He said: “The message today in London and Glasgow is this. Why are we spending three-and-a-half billion pounds on a war that nobody wants when there is an HIV Aids pandemic sweeping Africa and one quarter of the world’s children are dying of starvation. For those who say this is a necessary and just conflict because it will bring about peace and security. September 11 was a terrible event but 8,000 deaths in Afghanistan did not bring back those who died in the Trade Centre. Thousands more deaths in Iraq will not do that either.”
Mayor of London Ken Livingstone said that three-quarters of London opposes an attack on Iraq. He said the war is not about human rights or weapons of mass destruction but about who will control the second largest reserves of oil on the planet.
He said: “Can we be proud to be dragged along by George W Bush? He got his daddy to get him out of national service. Where I come from we call that cowardice… Are we supposed to send our young men and woman to die for this creature? I don’t think so.”
Veteran politician Tony Benn, who recently interviewed Saddam Hussein, said that if there are to be inspectors in Iraq, there should be inspectors in Israel, inspectors in Britain and inspectors in America.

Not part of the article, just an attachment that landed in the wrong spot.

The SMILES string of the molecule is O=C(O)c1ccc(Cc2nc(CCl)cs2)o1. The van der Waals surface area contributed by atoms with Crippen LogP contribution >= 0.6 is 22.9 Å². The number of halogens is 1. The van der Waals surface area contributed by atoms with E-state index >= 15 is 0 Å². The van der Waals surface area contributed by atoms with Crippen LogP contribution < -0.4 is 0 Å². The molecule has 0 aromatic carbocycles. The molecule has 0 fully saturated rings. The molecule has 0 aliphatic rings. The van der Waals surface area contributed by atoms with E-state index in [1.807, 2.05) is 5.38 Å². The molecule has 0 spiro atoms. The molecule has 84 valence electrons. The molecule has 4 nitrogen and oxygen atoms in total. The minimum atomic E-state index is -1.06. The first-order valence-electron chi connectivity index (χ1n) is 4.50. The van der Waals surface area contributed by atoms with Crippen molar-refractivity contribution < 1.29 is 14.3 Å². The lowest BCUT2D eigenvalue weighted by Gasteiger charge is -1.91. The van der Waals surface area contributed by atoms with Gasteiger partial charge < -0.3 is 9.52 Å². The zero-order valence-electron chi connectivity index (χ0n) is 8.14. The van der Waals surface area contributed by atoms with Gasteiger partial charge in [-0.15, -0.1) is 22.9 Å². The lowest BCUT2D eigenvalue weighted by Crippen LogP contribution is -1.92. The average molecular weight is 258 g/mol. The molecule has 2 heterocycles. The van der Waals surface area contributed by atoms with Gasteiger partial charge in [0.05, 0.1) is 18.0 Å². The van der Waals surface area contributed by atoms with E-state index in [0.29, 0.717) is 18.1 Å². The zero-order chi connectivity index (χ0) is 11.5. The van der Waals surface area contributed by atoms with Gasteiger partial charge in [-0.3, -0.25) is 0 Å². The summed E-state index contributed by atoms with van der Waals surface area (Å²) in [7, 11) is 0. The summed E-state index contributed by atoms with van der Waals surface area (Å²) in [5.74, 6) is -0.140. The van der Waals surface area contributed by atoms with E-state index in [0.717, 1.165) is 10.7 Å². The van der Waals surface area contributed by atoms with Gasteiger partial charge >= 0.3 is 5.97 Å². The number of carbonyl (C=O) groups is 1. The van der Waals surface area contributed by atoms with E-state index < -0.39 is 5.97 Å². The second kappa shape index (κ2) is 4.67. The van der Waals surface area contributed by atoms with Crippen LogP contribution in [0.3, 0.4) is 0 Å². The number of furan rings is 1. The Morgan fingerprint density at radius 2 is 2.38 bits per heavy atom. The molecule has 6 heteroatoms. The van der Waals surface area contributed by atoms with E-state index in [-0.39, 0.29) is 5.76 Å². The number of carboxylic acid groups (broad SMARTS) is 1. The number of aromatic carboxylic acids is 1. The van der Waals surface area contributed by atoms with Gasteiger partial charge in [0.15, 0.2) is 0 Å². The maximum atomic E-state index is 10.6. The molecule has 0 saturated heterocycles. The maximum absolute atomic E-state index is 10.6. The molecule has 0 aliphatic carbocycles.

“I want to see sanctions on arms manufacturers all over the world,” he said. “I want to see the money spent on weapons of mass destruction instead spent on hospital and schools all over the world.”
The leader of the Liberal Democrat Party Charles Kennedy was on the podium too. “Given the evidence offered by Dr. Blix yesterday, there can be no just or moral case for war with Iraq. Without a second United Nations resolution based on authoritative fact from the weapons inspectors, I can assure you there is no way in all conscience that the Liberal Democrats would or could support a war with Iraq and we will not.”
Labour Member of Parliament George Galloway accused the Prime Minister of being the governor of the 51st state of the United States. He said: “We don’t want Bush’s wars and we don’t want Star Wars and we don’t want to be in an alliance of an axis of evil with General Ariel Sharon either. I say to Mr. Blair that if he, despite this great demonstration today, despite the overwhelming feelings around the world against the war, if he takes Great Britain over this cliff with G.W. Bush, then he will break the Labour Party he is supposed to lead.”